The CCP has also been seeking to invigorate domestic stock exchanges through utilizing leverage over private companies to scrutinize those that are seeking foreign IPOs: In July 2021, China’s State Council imposed additional rules on companies seeking to raise capital from foreign stock exchanges (Xinhua, July 6, 2021); and tech giants such as DiDi have delisted from foreign exchanges (DiDi Global, May 23, 2022). Instead, Chinese companies have been encouraged to list on domestic markets in Hong Kong and Shanghai. However, despite heeding the message, firms are finding it harder to attract foreign capital. One indicator is the Invesco Golden Dragon China Exchange-Traded Fund, based on U.S.-listed shares of Chinese companies. The fund is down nearly 20 percent on three years ago, before the regulations took hold (Invesco, September 7). The problem has been exacerbated by the fallout from 2022’s Covid-19 policies and related restrictions, and by the encroachment of national security concerns which have cooled the appetite of many foreign investors. This latter issue has manifested most clearly this year in the Counterespionage Law, (Xinhua, April 27), which will likely increase uncertainty for foreign firms and discourage investment. Similarly, Arm’s recent SEC filings adumbrate a laundry list of political risks now associated with doing business in the PRC, which run to “the potential complete loss of control over its pivotal Chinese subsidiary” (SEC, September 5).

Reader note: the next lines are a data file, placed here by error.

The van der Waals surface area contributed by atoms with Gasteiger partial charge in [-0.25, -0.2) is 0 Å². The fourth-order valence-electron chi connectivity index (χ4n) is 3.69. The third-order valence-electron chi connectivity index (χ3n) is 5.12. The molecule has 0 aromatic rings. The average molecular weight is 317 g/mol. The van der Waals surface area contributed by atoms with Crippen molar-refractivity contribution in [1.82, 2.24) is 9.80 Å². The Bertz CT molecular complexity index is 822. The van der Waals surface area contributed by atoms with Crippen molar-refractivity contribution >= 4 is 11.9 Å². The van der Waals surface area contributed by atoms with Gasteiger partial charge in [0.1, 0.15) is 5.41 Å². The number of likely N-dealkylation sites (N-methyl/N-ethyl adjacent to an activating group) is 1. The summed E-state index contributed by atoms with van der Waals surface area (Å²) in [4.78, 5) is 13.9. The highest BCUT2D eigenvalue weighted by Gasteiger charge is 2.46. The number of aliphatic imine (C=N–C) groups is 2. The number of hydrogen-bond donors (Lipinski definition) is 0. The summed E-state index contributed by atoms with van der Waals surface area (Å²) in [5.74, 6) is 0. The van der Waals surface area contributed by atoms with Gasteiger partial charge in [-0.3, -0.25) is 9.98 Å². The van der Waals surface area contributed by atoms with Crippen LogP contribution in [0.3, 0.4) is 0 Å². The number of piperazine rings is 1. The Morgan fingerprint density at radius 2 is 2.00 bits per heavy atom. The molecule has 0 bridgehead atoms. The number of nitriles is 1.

Understanding the political drivers of Beijing’s increasingly restrictive economic regulations is essential, especially if they result in protracted economic decline. China’s government estimates that private industry contributes more than 50 percent of tax revenue, over 60 percent of GDP, above 80 percent of urban employment (Xinhua, June 29, 2022). A regulatory clampdown has mired the main driver of Chinese economic growth since 1978 in uncertainty and jeopardy. It is now clear that policies instigated in 2021 by Xi are having negative effects. In an effort to shore up regime stability and protect strategic industries, Beijing has ironically found itself in a position in which its economy is instead weakened and its strategic sectors hamstrung by external controls from the United States and allied countries. It is unclear how this will play out in the long-term, but what is unambiguous — and has been for a long time — is the policy direction of Xi’s government, and its deleterious effect on the private sector.
 Neil Thomas, “Party Committees in the Private Sector: Rising Presence, Moderate Prevalence,” MarcoPolo, December 16, 2020, at https://macropolo.org/party-committees-private-sector-china/?rp=e.
 Scott Livingston, “The Chinese Communist Party Targets the Private Sector,” Center for International and Strategic Studies (CSIS), October 8, 2020 https://www.csis.org/analysis/chinese-communist-party-targets-private-sector